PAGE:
Polymer-Grafted Cellulose Nanocrystals as pH-Responsive Reversible Flocculants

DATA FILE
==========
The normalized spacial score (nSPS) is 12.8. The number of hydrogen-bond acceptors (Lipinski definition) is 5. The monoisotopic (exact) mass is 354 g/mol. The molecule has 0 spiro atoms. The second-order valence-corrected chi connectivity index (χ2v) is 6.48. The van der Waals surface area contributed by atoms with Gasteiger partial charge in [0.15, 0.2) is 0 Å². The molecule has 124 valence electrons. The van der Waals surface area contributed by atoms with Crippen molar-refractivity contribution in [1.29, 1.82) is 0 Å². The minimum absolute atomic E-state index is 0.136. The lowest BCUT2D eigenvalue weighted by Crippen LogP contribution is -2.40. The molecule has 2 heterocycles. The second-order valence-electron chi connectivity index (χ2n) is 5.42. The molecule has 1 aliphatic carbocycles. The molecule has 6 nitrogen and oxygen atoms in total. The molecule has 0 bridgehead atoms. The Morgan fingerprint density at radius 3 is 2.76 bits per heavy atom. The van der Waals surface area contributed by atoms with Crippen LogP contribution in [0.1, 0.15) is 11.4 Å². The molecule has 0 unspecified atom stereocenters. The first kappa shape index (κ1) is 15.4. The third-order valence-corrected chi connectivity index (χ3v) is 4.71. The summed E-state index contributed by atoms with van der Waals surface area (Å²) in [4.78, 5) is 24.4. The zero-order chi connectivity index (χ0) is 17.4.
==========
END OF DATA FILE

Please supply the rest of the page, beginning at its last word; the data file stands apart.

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Cellulose nanocrystals (CNCs) are a sustainable nanomaterial with applications spanning composites, coatings, gels, and foams. Surface modification routes to optimize CNC interfacial compatibility and functionality are required to exploit the full potential of this material in the design of new products. In this work, CNCs have been rendered pH-responsive by surface-initiated graft polymerization of 4-vinylpyridine with the initiator ceric(IV) ammonium nitrate. The polymerization is a one-pot, water-based synthesis carried out under sonication, which ensures even dispersion of the cellulose nanocrystals during the reaction. The resultant suspensions of poly(4-vinylpyridine)-grafted cellulose nanocrystals (P4VP-g-CNCs) show reversible flocculation and sedimentation with changes in pH; the loss of colloidal stability is visible by eye even at concentrations as low as 0.004 wt %. The presence of grafted polymer and the ability to tune the hydrophilic/hydrophobic properties of P4VP-g-CNCs were characterized by Fourier transform infrared spectroscopy, elemental analysis, electrophoretic mobility, mass spectrometry, transmittance spectroscopy, contact-angle measurements, thermal analysis, and various microscopies. Atomic force microscopy showed no observable changes in the CNC dimensions or degree of aggregation after polymer grafting, and a liquid crystalline nematic phase of the modified CNCs was detected by polarized light microscopy. Controlled stability and wettability of P4VP-g-CNCs is advantageous both in composite design, where cellulose nanocrystals generally have limited dispersibility in nonpolar matrices, and as biodegradable flocculants. The responsive nature of these novel nanoparticles may offer new applications for CNCs in biomedical devices, as clarifying agents, and in industrial separation processes.
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